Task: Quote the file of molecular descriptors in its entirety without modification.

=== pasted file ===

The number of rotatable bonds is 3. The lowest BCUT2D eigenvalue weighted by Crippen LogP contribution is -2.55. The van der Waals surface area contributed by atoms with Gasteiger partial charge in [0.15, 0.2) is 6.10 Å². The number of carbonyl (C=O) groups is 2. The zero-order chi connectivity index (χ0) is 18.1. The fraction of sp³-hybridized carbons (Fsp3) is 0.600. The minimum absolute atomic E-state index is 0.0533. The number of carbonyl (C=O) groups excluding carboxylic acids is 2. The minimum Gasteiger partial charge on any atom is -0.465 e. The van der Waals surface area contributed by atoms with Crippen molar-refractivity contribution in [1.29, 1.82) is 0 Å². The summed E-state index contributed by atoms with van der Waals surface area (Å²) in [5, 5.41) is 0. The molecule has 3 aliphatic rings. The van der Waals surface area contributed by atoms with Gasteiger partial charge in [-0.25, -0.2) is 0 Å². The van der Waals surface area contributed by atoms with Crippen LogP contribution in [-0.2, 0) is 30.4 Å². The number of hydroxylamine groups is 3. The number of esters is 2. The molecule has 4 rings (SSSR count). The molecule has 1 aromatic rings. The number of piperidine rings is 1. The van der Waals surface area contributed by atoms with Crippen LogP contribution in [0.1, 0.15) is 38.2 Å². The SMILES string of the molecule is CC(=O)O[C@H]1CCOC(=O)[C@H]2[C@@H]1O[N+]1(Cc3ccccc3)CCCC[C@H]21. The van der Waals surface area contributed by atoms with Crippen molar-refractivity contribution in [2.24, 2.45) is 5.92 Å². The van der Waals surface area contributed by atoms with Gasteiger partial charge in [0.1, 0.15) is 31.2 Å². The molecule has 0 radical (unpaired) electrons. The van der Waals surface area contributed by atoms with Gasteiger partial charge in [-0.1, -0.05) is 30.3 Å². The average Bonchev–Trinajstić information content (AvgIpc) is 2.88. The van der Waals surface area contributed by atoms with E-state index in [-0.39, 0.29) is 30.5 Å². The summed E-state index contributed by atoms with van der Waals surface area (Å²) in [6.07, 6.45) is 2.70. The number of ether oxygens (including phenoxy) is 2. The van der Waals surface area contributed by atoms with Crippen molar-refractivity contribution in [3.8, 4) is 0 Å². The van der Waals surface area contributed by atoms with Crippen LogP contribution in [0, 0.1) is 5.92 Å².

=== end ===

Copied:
The number of rotatable bonds is 3. The lowest BCUT2D eigenvalue weighted by Crippen LogP contribution is -2.55. The van der Waals surface area contributed by atoms with Gasteiger partial charge in [0.15, 0.2) is 6.10 Å². The number of carbonyl (C=O) groups is 2. The zero-order chi connectivity index (χ0) is 18.1. The fraction of sp³-hybridized carbons (Fsp3) is 0.600. The minimum absolute atomic E-state index is 0.0533. The number of carbonyl (C=O) groups excluding carboxylic acids is 2. The minimum Gasteiger partial charge on any atom is -0.465 e. The van der Waals surface area contributed by atoms with Crippen molar-refractivity contribution in [1.29, 1.82) is 0 Å². The summed E-state index contributed by atoms with van der Waals surface area (Å²) in [5, 5.41) is 0. The molecule has 3 aliphatic rings. The van der Waals surface area contributed by atoms with Gasteiger partial charge in [-0.25, -0.2) is 0 Å². The van der Waals surface area contributed by atoms with Crippen LogP contribution in [-0.2, 0) is 30.4 Å². The number of hydroxylamine groups is 3. The number of esters is 2. The molecule has 4 rings (SSSR count). The molecule has 1 aromatic rings. The number of piperidine rings is 1. The van der Waals surface area contributed by atoms with Crippen LogP contribution in [0.1, 0.15) is 38.2 Å². The SMILES string of the molecule is CC(=O)O[C@H]1CCOC(=O)[C@H]2[C@@H]1O[N+]1(Cc3ccccc3)CCCC[C@H]21. The van der Waals surface area contributed by atoms with Crippen molar-refractivity contribution in [2.24, 2.45) is 5.92 Å². The van der Waals surface area contributed by atoms with Gasteiger partial charge in [0.1, 0.15) is 31.2 Å². The molecule has 0 radical (unpaired) electrons. The van der Waals surface area contributed by atoms with Gasteiger partial charge in [-0.1, -0.05) is 30.3 Å². The average Bonchev–Trinajstić information content (AvgIpc) is 2.88. The van der Waals surface area contributed by atoms with E-state index in [-0.39, 0.29) is 30.5 Å². The summed E-state index contributed by atoms with van der Waals surface area (Å²) in [6.07, 6.45) is 2.70. The number of ether oxygens (including phenoxy) is 2. The van der Waals surface area contributed by atoms with Crippen molar-refractivity contribution in [3.8, 4) is 0 Å². The van der Waals surface area contributed by atoms with Crippen LogP contribution in [0, 0.1) is 5.92 Å².